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New polls released this week suggests Hillary Clinton has a growing problem with millennial voters and that's a major concern for the Democratic presidential nominee.
Both national polls and surveys in swing states show Clinton has seen a slide with voters younger than 35, particularly when Libertarian candidate Gary Johnson and Green Party candidate Jill Stein are factored in.
A national Quinnipiac poll showed Clinton capturing 31 percent of the vote among voters 18-to-34 years of age and a slim 5-point lead over Trump. In August Clinton had 48 percent of that vote and a 24-point lead over Trump.
A Fox News poll of the national electorate showed Clinton winning 37 percent of the youth vote and leading Donald Trump by 9 points. In August, the poll showed her support at 39 percent and leading Trump by 8 points.
In Ohio, a CBS/YouGov poll showed Clinton doing better with voters under 30, winning 51 percent of them and holding 32-point lead on Trump. But that number was down from August when Clinton won 57 percent of that vote and a held a 38-point lead.
A Detroit Free Press poll in Michigan showed a big dip among voters under 35. In the new poll she has 31 percent of that vote and a 7-point lead over Trump. In August she had 44 percent of that vote and a 24-point lead.
The lower numbers are a big problem for Clinton because Democrats need a lot of votes from the younger part of the electorate to offset losses they normally get with older voters. Consider 2012 when Millennials gave President Barack Obama his biggest numbers by far. He captured 60 percent of the under-30 vote in the national electorate, compared to just 37 percent that went for GOP nominee Mitt Romney.
Obama did even better with that age group in Michigan and Ohio with 63% of the under-30 vote.
It's an issue Obama himself addressed in his campaign appearance in Philadelphia last Tuesday. In trying to rally the coalition that elected him twice to get enthusiastic about backing Clinton, the president took a moment to address young voters:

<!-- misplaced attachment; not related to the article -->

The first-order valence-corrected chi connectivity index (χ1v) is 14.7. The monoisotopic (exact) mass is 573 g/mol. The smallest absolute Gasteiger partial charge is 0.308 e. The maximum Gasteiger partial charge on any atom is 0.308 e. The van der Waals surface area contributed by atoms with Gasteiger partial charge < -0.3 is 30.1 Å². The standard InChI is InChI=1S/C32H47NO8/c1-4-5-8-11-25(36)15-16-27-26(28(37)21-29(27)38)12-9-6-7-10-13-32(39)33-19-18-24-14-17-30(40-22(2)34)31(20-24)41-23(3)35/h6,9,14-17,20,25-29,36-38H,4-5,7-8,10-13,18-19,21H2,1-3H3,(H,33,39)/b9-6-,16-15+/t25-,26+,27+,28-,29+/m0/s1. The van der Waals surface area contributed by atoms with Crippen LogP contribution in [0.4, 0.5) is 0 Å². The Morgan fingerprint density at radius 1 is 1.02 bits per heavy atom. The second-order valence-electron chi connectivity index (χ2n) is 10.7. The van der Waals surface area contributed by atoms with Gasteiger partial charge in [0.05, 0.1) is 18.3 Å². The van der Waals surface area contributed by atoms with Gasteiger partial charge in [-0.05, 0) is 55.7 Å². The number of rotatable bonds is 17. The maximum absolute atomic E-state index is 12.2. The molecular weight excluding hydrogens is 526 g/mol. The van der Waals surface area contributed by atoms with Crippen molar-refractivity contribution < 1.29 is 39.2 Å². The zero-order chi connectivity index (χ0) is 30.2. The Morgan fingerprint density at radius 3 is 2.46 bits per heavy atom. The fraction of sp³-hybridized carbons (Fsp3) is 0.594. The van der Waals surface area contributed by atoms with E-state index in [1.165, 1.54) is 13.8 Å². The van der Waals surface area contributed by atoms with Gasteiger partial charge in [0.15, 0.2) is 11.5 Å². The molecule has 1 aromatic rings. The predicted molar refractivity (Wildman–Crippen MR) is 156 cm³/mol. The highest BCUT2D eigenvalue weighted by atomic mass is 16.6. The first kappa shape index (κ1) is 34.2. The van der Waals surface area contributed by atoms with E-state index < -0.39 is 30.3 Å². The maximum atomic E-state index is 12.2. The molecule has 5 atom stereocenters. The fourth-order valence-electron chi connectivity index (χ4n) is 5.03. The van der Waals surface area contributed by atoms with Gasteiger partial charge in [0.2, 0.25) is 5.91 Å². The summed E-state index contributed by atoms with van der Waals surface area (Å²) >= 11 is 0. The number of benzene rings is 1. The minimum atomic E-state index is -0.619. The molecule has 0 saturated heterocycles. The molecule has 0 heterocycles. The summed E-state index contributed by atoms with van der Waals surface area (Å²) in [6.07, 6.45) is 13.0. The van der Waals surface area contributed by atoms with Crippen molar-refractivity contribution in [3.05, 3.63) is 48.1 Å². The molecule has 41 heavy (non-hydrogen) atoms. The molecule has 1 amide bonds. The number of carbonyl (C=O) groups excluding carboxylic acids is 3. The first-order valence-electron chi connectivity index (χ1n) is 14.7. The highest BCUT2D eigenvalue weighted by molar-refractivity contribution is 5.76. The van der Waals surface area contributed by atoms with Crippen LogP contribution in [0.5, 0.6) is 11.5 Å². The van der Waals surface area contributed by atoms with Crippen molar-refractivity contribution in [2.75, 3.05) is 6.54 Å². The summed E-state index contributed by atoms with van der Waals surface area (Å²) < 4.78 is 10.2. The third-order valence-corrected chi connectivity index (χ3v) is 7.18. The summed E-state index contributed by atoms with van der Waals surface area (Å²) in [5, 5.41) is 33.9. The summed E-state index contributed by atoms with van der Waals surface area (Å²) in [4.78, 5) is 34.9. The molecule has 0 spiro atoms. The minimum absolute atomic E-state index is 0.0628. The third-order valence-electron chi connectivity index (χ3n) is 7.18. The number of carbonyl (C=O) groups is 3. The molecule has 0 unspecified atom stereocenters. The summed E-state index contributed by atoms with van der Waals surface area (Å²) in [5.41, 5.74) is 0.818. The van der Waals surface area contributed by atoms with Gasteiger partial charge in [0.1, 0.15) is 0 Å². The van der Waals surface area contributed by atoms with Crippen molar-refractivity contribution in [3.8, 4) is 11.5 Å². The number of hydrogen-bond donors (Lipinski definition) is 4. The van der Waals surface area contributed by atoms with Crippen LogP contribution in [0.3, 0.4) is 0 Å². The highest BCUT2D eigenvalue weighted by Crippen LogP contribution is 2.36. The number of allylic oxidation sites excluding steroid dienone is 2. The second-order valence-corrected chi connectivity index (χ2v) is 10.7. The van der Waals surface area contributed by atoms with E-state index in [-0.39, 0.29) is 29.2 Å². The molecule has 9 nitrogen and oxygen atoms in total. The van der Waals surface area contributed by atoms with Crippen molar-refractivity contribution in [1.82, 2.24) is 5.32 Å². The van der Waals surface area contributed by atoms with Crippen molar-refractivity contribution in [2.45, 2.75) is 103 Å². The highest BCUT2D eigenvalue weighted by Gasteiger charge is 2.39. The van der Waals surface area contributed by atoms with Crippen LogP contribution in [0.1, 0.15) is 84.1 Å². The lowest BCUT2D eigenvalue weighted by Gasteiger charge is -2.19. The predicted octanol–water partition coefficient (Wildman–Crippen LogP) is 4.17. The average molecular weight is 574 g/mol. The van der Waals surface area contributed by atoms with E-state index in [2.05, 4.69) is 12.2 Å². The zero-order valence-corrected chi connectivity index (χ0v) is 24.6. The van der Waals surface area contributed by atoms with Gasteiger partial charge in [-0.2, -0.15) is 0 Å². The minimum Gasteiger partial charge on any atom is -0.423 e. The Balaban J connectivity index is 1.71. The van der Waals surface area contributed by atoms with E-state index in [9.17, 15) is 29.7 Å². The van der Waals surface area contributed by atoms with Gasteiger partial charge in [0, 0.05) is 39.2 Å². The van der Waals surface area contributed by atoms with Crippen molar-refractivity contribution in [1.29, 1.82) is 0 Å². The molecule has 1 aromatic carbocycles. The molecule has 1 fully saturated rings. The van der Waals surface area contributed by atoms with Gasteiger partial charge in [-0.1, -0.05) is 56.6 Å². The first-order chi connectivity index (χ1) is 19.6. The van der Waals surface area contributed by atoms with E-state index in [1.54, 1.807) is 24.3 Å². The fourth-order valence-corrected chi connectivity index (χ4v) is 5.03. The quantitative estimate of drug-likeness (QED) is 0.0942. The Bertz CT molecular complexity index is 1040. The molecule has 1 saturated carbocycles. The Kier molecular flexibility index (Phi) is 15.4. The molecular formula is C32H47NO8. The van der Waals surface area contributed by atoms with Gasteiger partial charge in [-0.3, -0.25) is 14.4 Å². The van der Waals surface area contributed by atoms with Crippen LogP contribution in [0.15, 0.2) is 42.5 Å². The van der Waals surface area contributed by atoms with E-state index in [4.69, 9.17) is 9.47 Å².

"And the young people who are here, who all you've been seeing is just the nonsense that's been on TV, you maybe don't remember all the work that she has had to do and all the things she has had to overcome and all the good that has happened because of her efforts. But you need to remember. ... She's in the arena and you can't leave her in there by herself, you've to get in there with her. You can't stay home because, you know, she's been around for a long time. Well you know what? This is not reality TV. Democracy is not a spectator sport. You don't tweet in your vote."
First Lady Michelle Obama also hit the campaign trail last week, speaking at a rally at George Mason University in Virginia. "Let's be clear, elections are not just about who votes, but who does not vote," she told the students. "And that is especially true for young people, like all of you. In fact, in 2012, voters under the age of 30 provided the margin of victory for Barack in four key battleground states."
So where is Clinton's Millennial vote going? It depends on the poll you examine. Some of it is going to Trump and some to the undecided or "other" categories. But third party candidates seem to be playing an outsized role in 2016.
In the national Fox News and Ohio state polls. Libertarian Gary Johnson has seen small increases among Millennials since August, 2 points and 5 points respectively. In those polls Johnson sits at about 17 percent of the vote.
In the national Quinnipiac and Michigan state polls, the Johnson gains among young voters are much more substantial, 13 points and 14 points respectively. He's now garnering about a quarter of the vote in those polls.
In a close election those could be big numbers and they say a lot about the 2016 campaign. In a year full of strange wrinkles in the campaign, Mr. Johnson is not new. He ran in 2012 as well, as did Green Party candidate Jill Stein, but with very small impacts.
In 2012 the Johnson and Stein together garnered about 1.5 percent of the vote. Even among voters under the age of 30 they didn't rack up big numbers. Exit polls show that Mr. Obama and Republican Mitt Romney together captured 97 percent of the 29-and-younger vote. That means Johnson, Stein and all other votes were a mere 3 percent of the younger voter tally.
But as the poll numbers above show, 2016 may be shaping up to be very different.
The question behind Clinton's millennial dip is whether it represents a moment in time or a new norm. If the presidential race stays close, will younger voters decide to vote for one of the two major party candidates, go with a third-party option or stay home?
On that point, some of the key locales to watch in the coming months are communities with large pockets of Millennial voters, the nation's college counties. Think of Dane County, Wisconsin, and Washtenaw County Michigan, the homes of the Universities of Wisconsin and Michigan respectively.
It's fall, classes are back in session and the poll numbers suggest Clinton and other campaign surrogates may be logging some campus time in the coming weeks.